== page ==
I was sitting in a pub in Cork, Ireland when an interesting blog popped up in my email. In, “Rural Matters: Part of God’s Plan to Transform Our Communities and Our World,” Ed Stetzer points to the, often unmet spiritual needs in rural communities. The people across the table were American missionaries making their home in a rural Irish community.
While acknowledging the needs of rural Ireland (America, too) they lamented over the difficulties of engaging an insular community. They fear that they will always be seen as outsiders, which is probably true.
We discussed the possibility of moving into a larger city where there is a steady stream of newcomers. Dislocated newcomers are less insular and more open to the gospel. If they are Irish, they are a step closer to Irish farmers than my missionary friends. It would seem wise to build out from a city into the surrounding farmland. A secondary reason for such a strategy is financial. Translocating to any new community is expensive. It’s more expensive per capita when reaching into a sparsely populate area. Its not such a stretch to plant microchurches from a hub into underserved nearby communities.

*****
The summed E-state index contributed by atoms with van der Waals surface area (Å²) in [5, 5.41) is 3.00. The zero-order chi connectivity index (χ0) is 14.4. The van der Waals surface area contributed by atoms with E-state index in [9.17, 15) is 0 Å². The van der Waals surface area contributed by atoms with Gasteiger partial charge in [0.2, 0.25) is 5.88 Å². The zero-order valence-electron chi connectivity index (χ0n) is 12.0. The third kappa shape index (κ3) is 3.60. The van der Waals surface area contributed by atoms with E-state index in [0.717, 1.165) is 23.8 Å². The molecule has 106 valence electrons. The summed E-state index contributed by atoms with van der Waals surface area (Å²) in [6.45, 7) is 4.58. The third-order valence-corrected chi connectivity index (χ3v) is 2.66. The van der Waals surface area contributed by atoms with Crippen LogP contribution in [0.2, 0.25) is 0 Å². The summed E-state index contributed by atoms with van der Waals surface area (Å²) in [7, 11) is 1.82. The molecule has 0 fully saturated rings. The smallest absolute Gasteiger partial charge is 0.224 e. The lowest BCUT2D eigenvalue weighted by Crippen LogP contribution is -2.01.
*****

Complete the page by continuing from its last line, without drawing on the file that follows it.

Given that American churches (and missionaries) tend to be middle-class suburbanites, a microchurch approach is practical. You build on the lives of what I call crossover people—those with on foot in your world and another in the community or culture that birthed them.
At the end of the day, my young friends decided that they would become the crossover people by going multisite, with one group in the country and another in the city. That may not be ideal but it’s a positive step.
The greater lesson is for local churches to take up the call to reproduce by discipling their members to multiply churches in nearby underserved communities. I have a friend who did this when planting in a mid-sized city in Idaho. Partially funded by our congregation, he launched as an intentionally bivocational pastor. In a year the church had grown to nearly 150 people, but perhaps more significantly, had launched two microchurches in nearby rural villages. Each of those numbered around 30 persons—too small to warrant large church planting funds yet surely significant.
Can you name three “crossover people” whom you know? Tell us something about the possibilities in the comments box below…
You can read Ed Stetzer’s article, Rural Matters: Part of God’s Plan to Transform Our Communities and Our World, on churchplanting.com.